Thursday, February 12, 2009

Bang For Your Buck

This offseason's top free agent hitters had 1 complete hitter(Mark Teixiera) and the vast assortment of veteran hitters whose main money-maker is their bat and what they do at the plate. Manny aside, it took until January and February for said player-types to get signed and every single one of them signed for far below their perceived "market" values. Combined, Bobby Abreu, Pat Burrell, Adam Dunn and Milton Bradley make as much money as A-Rod's 2009. I realize that Raul Ibanez and Jason Giambi are both veteran bat-only players, but they're in the twilight of his career (ala Manny) and GMs or writers use intangibles as reasons why players get paid what they do.

What is interesting is that 3 out of 4 of the aforementioned undermarket hitters signed for playoff level teams who had glaring needs that these players filled. Yet these teams got bonus value with the fact that every single one of these hitters is a noted on-base threat and has obvious power?

So with the undermarket costs, why did only 1 non-2008 playoff team determine to disregard the ecomonic turmoil and pay what was needed to sign a guaranteed on-base and power threat? Every AL team could've plugged a Milton Bradley, Pat Burrell, Adam Dunn or Bobby Abreu as they're DHs and negated their perceived defensive inefficiencies.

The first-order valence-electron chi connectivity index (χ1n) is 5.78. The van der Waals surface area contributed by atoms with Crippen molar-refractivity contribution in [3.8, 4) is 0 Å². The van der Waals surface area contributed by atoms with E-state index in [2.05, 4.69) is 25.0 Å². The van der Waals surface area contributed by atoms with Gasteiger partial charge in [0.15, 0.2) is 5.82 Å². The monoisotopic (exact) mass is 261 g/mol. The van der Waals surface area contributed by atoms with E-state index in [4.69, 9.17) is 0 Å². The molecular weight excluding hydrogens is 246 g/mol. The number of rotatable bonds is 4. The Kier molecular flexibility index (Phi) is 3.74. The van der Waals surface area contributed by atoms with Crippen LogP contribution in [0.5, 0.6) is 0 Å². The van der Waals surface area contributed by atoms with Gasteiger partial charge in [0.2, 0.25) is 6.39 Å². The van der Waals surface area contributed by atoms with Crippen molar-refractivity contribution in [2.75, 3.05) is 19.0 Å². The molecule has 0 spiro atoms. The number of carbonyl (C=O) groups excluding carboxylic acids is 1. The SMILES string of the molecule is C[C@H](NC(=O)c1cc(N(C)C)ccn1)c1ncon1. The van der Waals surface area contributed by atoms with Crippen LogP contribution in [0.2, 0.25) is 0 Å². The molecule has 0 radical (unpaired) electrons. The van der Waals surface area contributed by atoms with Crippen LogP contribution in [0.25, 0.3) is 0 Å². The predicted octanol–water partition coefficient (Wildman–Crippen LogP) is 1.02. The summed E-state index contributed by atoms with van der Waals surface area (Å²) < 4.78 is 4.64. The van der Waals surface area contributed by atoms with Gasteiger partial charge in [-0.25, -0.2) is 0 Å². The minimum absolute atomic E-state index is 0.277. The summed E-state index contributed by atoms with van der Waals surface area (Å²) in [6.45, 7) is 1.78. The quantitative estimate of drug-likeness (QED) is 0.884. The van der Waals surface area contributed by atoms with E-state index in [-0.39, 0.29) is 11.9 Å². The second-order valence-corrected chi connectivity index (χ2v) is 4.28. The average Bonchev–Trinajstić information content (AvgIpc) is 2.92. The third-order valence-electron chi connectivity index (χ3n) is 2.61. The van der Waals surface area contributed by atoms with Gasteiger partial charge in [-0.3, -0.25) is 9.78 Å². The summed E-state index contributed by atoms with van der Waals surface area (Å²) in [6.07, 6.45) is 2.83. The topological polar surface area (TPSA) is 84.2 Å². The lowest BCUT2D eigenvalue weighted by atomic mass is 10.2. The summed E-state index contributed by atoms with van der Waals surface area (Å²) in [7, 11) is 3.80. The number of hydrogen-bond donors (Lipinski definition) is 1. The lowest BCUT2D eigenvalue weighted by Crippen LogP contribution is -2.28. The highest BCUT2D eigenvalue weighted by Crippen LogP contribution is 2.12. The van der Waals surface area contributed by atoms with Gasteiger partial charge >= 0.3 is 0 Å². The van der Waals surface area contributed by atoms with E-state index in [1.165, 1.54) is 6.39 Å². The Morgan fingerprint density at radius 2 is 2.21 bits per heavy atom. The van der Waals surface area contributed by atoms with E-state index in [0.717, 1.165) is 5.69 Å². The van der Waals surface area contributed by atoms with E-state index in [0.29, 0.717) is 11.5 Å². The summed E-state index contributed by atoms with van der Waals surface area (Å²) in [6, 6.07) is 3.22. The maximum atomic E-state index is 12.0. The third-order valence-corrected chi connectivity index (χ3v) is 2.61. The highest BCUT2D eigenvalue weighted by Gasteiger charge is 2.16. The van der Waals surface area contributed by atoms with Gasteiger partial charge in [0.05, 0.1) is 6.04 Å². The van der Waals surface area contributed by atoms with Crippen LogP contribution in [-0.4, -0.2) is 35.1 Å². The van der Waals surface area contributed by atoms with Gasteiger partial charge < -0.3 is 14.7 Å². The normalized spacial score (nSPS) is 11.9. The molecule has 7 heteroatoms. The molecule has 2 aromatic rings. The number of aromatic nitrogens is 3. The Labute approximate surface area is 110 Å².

Was it Milton's tumoltuous past and injury-plagued career, was it Dunn's glove or his questioned "love of the game", Burrell's slow-footedness and 2-month slumps or was it Abreu's sudden diminishing power?

Who knows, but when baseball makes as much as it does...

Does it really matter??

1 comment:

  1. Besides the top big market teams, teams are scared of the economy in 2009 and want to be prepared of any tumultous changes. I mean there's been talk of a scenario like a Detroit Tigers who would need to dump Mags' salary in the middle of 2009 probably regardless. However, I think that's rather drastic.

    How did Raul Ibanez get more money than Burrell or Abreu? He's older and his defense is nothing special. Are teams trying to stay away from these players who peaked during the steroids era such as Abreu? I'm not sure its Milton Bradley's temper that scared teams away, rather his injury prone career. Despite his blowups, Milton's really liked in the clubhouse. He's really not a Jose Guillen cancer type. The guy is a good player but you can't count on him to stay healthy.

    I think Adam Dunn's price was too high for his perceived market price. He's honestly a good fit for DH in the AL but are there any big market teams that want him? The Yankees and Red Sox could afford him but have a logjam. The Angels want to give Vlad some time at DH. The White Sox? They have Thome. The only other team I can probably think of in the AL to have a need at DH is probably Seattle.